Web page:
It’s the 11th Edition of the Review Grab Bag, everyone! Yay! For something I’ve been doing for a little over 4 years, that’s really not a lot of Grab Bags. Sure, once or twice there was basically a whole year or more in there where I didn’t post anything… but we don’t like to talk about that.
*Shifts eyes shiftily*
Anyway… Today, in the Review Grab Bag we’ll find 2 movies, a Graphic Novel and a puzzle that’s from a long time ago in a galaxy far, far away.
This documentary from Morgan Spurlock follows a handful of con-goers and highlights their goals for the con. Cosplay, portfolio reviews, collectible buying and selling and a secret proposal are among the things these attendees hope to accomplish. Dividing these scenes are fairly interesting talking head interviews of various celebrities and industry insiders discussing their views of Comic-Con.
The film is surprisingly kind. Most media that covers the con chooses to focus on beating down the participants or playing it up as a gigantic money grab. Spurlock chooses to paint it in a very positive light, as a place free of judgement and a good place to do business. Though I’ve never had the pleasure of going to the con myself, I have a strong feeling the truth lies somewhere between the overly positive portrayal from Spurlock and overly negative portrayal from others.
I read this book a while ago, as it came out in individual issues. I recently flipped through it again, and was surprised by how much I still enjoyed it.
Writer Justin Jordan crafts a very basic–but solid–revenge tale that involves high paced car chases, gunplay and double crosses. I’ve read a few things by Jordan now, and he really reminds me of a young George Lucas, able to piece together very familiar concepts and themes in a way that makes them feel truly fresh and original.
Matteo Scalera delivers absolutely phenomenal art. If you think about it, a car chase is something that’s very hard to draw in a way that looks exciting or tense, let alone interesting. Scalera makes it look easy, though. Highly recommended book for anyone that’s a fan of old school revenge movies like Death Wish, or anyone looking for something a little different in their Graphic Novel pulls.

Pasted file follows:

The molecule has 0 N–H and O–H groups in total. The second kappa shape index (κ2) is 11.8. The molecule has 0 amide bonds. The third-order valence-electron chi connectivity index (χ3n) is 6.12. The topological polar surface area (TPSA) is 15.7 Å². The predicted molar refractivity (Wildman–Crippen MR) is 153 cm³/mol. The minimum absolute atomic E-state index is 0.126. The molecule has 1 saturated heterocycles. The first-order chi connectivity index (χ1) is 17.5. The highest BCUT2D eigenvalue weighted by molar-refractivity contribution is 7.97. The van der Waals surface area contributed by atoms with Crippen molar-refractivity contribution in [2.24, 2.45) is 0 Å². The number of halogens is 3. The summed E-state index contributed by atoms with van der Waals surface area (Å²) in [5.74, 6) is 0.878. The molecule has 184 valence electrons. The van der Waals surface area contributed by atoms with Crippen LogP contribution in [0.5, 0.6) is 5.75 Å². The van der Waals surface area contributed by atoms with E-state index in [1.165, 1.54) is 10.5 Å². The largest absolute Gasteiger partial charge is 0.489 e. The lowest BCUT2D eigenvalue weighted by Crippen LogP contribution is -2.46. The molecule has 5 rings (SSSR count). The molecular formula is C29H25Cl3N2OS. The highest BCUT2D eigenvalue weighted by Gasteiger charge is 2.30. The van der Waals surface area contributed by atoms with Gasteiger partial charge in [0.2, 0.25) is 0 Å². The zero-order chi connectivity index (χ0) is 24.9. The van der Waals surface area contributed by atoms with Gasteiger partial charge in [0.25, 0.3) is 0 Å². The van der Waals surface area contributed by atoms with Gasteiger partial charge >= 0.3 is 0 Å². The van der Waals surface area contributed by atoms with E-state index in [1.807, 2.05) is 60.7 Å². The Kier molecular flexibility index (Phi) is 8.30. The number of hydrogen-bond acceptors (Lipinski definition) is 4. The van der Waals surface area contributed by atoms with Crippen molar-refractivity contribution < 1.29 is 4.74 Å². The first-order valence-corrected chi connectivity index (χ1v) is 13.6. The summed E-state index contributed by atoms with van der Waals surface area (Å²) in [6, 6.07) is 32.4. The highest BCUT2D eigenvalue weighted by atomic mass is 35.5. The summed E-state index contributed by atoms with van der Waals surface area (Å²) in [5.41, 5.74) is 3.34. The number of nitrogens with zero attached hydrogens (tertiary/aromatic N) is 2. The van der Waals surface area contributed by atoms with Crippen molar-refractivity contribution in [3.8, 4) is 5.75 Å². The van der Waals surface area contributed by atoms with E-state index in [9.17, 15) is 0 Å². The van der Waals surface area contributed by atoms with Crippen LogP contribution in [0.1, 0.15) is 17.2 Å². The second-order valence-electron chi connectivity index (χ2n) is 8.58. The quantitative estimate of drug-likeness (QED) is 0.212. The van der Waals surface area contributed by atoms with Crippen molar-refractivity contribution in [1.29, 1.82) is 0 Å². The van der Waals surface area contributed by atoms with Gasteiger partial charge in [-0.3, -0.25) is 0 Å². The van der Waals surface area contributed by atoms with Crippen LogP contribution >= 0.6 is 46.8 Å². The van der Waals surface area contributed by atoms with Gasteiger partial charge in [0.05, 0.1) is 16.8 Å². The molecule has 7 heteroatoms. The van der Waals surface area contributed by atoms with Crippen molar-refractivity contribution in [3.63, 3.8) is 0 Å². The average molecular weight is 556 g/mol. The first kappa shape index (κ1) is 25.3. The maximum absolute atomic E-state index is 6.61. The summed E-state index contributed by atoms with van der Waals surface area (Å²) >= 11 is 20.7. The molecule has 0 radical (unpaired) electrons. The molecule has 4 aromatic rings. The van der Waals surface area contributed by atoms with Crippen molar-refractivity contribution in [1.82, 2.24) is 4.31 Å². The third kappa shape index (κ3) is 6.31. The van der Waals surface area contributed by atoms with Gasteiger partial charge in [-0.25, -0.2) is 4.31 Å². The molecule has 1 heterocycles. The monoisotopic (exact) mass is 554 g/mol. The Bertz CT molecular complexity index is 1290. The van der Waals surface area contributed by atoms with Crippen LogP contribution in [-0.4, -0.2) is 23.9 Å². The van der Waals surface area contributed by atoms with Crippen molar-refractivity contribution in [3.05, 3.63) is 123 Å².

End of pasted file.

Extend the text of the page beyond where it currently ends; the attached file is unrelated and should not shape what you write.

This time the gang, less John Cusack, travel to the future in an attempt to prevent a murder. More of the same from this film. If you hated the first one, or thought it was just okay… you’re not likely to find this one much better. I was surprised when I watched the first film at how much I enjoyed it. Once again, I was surprised by this one. It’s just as crude and vulgar, and aware of its own ridiculousness, but if that sort of thing doesn’t make you turn your nose in the air, you just might like this one as well.
It’s their classic pose in front of the Millenium Falcon with their blasters drawn. This puzzle is 140 pieces, and 14″ x 18″ when finished. It’s subject and difficulty make it a fun one to revisit. For a kids’ jigsaw puzzle, Han & Chewie are surprisingly hard to put together. Something that’s easy to notice when putting it together is that this old school publicity photo has very little colour difference. Almost everything is an odd shade of greenish or yellowish brown. Han’s face and shirt are just about the only colours that pop out. Even the details around Chewie’s face can be hard to define.
The puzzle was built well enough that it’s survived multiple builds over the nearly 40 years since it was released. I’ve put together a lot of puzzles that haven’t held up nearly as well as this one. I’ve seen a few other puzzles in this series from Kenner, and largely they’re in similar shape. If your school aged children are at all careful with their puzzles you can trust this one in their hands.
I found this particular puzzle for about 5 years or so at a thrift store for $3. Averaging between $18 and $30 US online, it’s also not that expensive (as far as original ANH merchandise goes) if you were looking to track it down quickly.